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Sports News Without Fear, Favor or Compromise
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Astros getting good wood, but keep finding Rays' gloves at the other end of their ropes

Gotta hit ‘em where they ain’t, somewhere the Rays are not good at not being.
Gotta hit ‘em where they ain’t, somewhere the Rays are not good at not being.
Image: (Getty Images)

Heading into the ALCS, it felt like the series would hinge on whether the Astros’ high-contact ways would be able to undo the Rays’ dominant starting pitching and bullpen. Would they find enough holes, or work their way through the Rays’ staff to eventually see them weaken through sheer attrition? The latter might still happen, as we’re only two games in. What that consideration doesn’t fully take into account is that once the Astros put those balls in play, the Rays just might have a guy there every time.

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The Rays defense has been the story so far, as they’ve taken a 2-0 lead in the series. We’ve already been through Manuel Margot’s catch in the 2nd. But in Game 2, the Astros made some loud noises at the plate. Their issue was that most of those balls ended up enveloped in leather. Here’s a handy list of exit velocities throughout the game for Houston and what they resulted in:

  • Alex Bregman in the ninth— 98.4 MPH: Lineout to to center
  • Carlos Correa in the eighth — 101.1 MPH: Forceout to third
  • Alex Bregman in the 5th - 103.0 MPH: Groundout to short
  • Alex Bregman in the eighth — 103.4 MPH: Groundout to third
  • George Springer in the fourth — 105 MPH: Groundout to second
  • Alex Bregman in the first — 106.8 MPH: Lineout to short

(Alex Bregman is going to be questioning his view of the universe if this keeps up much longer, which is probably what the whole team needs anyway.)

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There were similar outcomes in Game 1. What you’ll notice is that all of these come off the bats of righties, as the Rays’ shifting against right-handers ranks among the most in the game, while being among the more conservative against left-handed batters. The Astros will tell themselves that this is all luck and as long as they keep hitting the ball this hard, eventually things will break their way. And to an extent that’s true. But the Rays are one of the best defensive teams for a reason. Frankly, two reasons: One, they’re a lineup full of defensively gifted players and two, they’re generally positioned in the exact right spot. Given that the former means greater range and the latter means they’re using that range from the right spot, and you’re baseball’s version of the 2000 Ravens or the like.

The Astros might not get to wait long enough for the averages to break their way, because the Rays bend those their way so often.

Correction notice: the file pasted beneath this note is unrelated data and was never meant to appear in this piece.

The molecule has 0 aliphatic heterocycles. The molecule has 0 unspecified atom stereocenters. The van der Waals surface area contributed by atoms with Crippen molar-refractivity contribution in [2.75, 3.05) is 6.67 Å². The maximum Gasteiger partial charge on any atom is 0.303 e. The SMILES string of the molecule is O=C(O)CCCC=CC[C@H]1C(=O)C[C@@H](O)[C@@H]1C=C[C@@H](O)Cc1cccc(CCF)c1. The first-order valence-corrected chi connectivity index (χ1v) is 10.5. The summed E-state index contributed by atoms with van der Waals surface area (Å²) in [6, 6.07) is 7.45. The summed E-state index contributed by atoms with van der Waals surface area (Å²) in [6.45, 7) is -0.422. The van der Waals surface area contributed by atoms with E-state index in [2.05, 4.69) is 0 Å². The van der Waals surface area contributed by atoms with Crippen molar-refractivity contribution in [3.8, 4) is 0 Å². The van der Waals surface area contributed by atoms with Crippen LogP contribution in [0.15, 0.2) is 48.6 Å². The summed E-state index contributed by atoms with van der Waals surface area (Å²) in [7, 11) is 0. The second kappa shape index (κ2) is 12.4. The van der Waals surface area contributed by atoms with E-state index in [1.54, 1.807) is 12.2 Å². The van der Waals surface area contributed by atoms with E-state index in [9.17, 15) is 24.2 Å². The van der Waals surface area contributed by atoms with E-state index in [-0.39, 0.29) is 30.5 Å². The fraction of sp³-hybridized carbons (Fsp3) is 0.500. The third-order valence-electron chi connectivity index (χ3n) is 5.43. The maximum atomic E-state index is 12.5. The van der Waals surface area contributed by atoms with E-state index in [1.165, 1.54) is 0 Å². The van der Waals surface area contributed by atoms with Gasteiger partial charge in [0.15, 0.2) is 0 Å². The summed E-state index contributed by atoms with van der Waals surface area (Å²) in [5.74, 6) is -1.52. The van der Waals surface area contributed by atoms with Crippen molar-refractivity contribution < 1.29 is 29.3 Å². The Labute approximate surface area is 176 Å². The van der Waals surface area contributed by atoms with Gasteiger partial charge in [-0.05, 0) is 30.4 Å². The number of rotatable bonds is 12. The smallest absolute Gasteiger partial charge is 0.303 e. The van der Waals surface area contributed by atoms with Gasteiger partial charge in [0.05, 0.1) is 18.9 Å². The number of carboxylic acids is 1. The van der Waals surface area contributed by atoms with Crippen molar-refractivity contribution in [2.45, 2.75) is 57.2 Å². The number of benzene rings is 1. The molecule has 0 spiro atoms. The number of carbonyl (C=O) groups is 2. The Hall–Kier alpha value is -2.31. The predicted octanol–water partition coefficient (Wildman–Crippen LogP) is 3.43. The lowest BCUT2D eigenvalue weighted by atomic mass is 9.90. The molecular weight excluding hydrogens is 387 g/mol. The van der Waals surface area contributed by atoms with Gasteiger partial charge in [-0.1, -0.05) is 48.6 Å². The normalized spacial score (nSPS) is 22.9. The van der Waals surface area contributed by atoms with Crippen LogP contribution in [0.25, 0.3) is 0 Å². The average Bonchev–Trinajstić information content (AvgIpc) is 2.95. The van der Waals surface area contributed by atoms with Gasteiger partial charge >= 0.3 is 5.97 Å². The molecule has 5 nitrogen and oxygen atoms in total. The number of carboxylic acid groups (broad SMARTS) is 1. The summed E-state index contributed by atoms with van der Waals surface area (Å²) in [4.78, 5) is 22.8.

What this series has shown is what baseball is missing. Thanks to the Astros high contact rate, the baseball viewing public has been treated to the excellence of Joey Wendel at third, or Willy Adames at short, or the yoga/sleight-of-hand show that Ji-Man Choi puts on at first. Or all three outfielders the Rays sport who can all make plays. It’s action, it’s stuff.

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While the focus is always on strikeouts in the game now, and walks, that’s really missing out on this stuff. The positioning of the Rays certainly helps, and puts all these guys in position to make these incredible plays. The idea of depriving them of this by banning shifts is asinine, and the Rays are showing why. Now MLB just needs to find a way to make it happen more often.



On the other side of the draw, the slight fear any Dodgers fan would have had is matching up the bullpens consistently, and Dave Roberts having to make too many decisions. The Dodgers have done their best for years to try and manager-proof the roster, and yet Roberts always seems to find a way to make one or two choices in October that leave you wondering just how much he’s been along for the ride during this run instead of driving the bus.

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Roberts was in a tough spot thanks to Kenley Jansen drinking from the wrong chalice. As the home team and in a tie game in the top of the 9th, any save situation was gone and with the top of the lineup due up the next two innings for the Braves, Jansen at the peak of his powers would have been the pick to pitch the ninth and probably 10th. But given that he’s now a mystery box, Roberts opted for Blake Treinen. Didn’t work, as Treinen promptly gave up a bomb to Austin Riley, but that happens.

The problem for Roberts was bringing in a lefty, Jake McGee, to face Ozzie Albies. Albies crushes lefties, which he did once again for a two-run homer that ended Game 1 as any kind of contest.

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Roberts used Dustin May for 1-⅔ innings, and whether that puts him in jeopardy for a start later in the series we’ll have to see. What’s clear is that the Dodgers need a brilliant start from Clayton Kershaw today, or suddenly they may be looking at yet another laundry list of playoff questions.

For the Braves, the startling thing about their ninth-inning rally was that all four hits were with two strikes, and the Braves generally aren’t shy about striking out.

Have you ever looked at a dollar bill, man?

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